Oscar Romero, now back on the path to sainthood, was called to conversion by ordinary Salvadorans.
Among the welcome news coming on the heels of Pope Francis’ election was an April announcement that the canonization cause of Archbishop Óscar Romero of El Salvador has been, in the words of Italian Msgr. Vincenzo Paglia, who leads the effort, “unblocked.” Romero’s path to official recognition as a martyr—he has long been a “popular” saint among many Catholics—officially commenced way back in 1997, 17 years after his murder by Salvadoran government agents as he led the Eucharist. His association with liberation theology has unfortunately complicated his cause, as both Pope John Paul II and Pope Benedict XVI looked unfavorably on that movement’s connection to Marxism.
Romero’s rehabilitation is no doubt a signal of a change in politics at the Vatican. We might also hope it calls to mind not only Romero’s death but all those lost in El Salvador’s civil war of the 1980s, of which Romero was only one victim. Less than a year after his March 1980 death, three religious sisters—Maura Clarke, Ita Ford, and Dorothy Kazel—along with laywoman and missionary Jean Donovan were raped and murdered in December, suffering the victimization shared by so many women in times of war.
At the end of the decade in 1989, six Jesuit priests, their housekeeper, and her daughter suffered a similar fate on the San Salvador campus of the University of Central America. The priests were killed for their activism in service of the country’s poor; mother and daughter Elba Ramos and Celia Marisela Ramos were, like so many poor working people, caught in the crossfire. By the war’s end in 1992, some 75,000 Salvadorans shared their fate.
I met a woman named Mercedes on a trip to El Salvador soon after the end of the hostilities; she had survived a paramilitary onslaught on her village that left many of its citizens dead and their village razed and burned. For Mercedes and many other Salvadorans, Romero is already an icon of the Christ who accompanied them in their suffering.
It is the stories of Elba and Celia, of Mercedes and her village, and their many sisters, husbands, elders, and children that the canonization of Óscar Romero also ought to be raising up. Those familiar with Romero’s story—made wonderfully accessible by Raul Julia’s portrayal in the film Romero (Paulist)—know he came late to his own involvement in the conflict on the side of the poor. He was at one time uncomfortable with the activism of his friend, Father Rutilio Grande, whose death finally brought Romero himself more actively into the fray.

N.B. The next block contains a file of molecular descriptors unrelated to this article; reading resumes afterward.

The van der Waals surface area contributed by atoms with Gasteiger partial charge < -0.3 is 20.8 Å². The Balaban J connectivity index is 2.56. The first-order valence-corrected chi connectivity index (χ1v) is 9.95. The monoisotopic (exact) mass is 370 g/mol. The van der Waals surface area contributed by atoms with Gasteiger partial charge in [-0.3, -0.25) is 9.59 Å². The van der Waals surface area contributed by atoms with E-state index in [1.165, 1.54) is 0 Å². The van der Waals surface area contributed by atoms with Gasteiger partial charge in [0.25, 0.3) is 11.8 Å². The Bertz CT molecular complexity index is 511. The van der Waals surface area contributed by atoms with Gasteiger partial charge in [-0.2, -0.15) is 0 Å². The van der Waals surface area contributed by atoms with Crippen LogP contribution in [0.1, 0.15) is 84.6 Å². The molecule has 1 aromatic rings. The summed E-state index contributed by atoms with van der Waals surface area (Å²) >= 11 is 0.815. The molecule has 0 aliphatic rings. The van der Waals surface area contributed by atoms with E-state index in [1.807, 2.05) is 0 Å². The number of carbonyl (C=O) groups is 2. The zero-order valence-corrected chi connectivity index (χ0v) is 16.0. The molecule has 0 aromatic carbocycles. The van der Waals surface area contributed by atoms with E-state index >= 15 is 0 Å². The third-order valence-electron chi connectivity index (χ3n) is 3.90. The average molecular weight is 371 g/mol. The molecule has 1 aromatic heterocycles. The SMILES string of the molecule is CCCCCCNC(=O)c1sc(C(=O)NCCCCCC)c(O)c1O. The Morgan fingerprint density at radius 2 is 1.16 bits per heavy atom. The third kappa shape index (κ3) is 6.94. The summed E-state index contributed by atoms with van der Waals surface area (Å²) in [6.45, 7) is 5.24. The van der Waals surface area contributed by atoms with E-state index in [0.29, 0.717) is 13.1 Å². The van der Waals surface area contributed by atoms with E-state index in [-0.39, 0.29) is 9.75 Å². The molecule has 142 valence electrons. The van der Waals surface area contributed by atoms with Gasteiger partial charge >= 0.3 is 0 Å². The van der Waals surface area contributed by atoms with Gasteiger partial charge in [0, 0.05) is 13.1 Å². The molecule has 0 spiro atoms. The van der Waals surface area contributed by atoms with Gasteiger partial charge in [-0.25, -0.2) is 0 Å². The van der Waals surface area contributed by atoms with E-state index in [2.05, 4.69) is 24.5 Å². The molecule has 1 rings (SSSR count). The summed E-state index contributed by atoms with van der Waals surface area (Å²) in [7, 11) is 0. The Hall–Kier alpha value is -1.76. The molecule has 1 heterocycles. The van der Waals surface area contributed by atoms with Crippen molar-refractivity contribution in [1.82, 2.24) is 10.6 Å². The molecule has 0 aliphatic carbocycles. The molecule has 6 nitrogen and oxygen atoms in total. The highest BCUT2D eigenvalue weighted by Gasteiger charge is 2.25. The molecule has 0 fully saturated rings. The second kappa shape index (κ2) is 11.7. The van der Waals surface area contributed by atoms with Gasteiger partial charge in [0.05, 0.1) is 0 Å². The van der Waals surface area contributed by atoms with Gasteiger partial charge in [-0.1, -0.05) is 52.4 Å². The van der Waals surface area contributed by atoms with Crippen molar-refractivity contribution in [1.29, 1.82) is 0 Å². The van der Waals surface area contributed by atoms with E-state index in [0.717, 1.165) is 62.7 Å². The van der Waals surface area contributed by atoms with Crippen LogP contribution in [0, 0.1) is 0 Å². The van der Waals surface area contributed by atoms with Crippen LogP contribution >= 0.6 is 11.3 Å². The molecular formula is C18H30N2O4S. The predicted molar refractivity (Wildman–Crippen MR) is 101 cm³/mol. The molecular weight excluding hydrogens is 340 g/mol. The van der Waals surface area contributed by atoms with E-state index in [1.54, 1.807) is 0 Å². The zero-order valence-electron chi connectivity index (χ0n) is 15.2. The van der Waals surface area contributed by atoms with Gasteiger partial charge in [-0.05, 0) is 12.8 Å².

Telling the story of so many people truthfully will also require remembering the fact that many of the Salvadoran military officers who tortured and killed thousands were trained by the U.S. government at the School of the Americas. Perhaps more difficult will be acknowledging the real source of the conflict in El Salvador and throughout Latin America: the shocking disparity between the few very wealthy people and the masses of peasants who subsisted on almost nothing. At times Catholic bishops lined up with the wealthy, from among whom they were often chosen. But the war in El Salvador required picking sides; when Romero made his own “option for the poor,” joining those laypeople, priests, and theologians who had chosen to seek God’s liberation for the peasantry, he suffered the consequences.
To finally celebrate Romero as an official martyr of the church is to acknowledge that what we call the “preferential option for the poor” is at the very heart of what it means to follow Christ. Faithfulness sometimes means taking sides, no less now in our world in which the gap between the “1 percent” (it was the “2 percent” in El Salvador) and everyone else grows wider day by day. Doing so means remembering not just Romero, but his “companions,” the holy women and men who first called him (and the rest of the church) to conversion. Perhaps, like many other martyrs, his feast will one day be “the Memorial of Óscar Romero and Companions,” with emphasis on the latter.
This article appeared in the July 2013 issue of U.S. Catholic (Vol. 78, No. 7, page 8).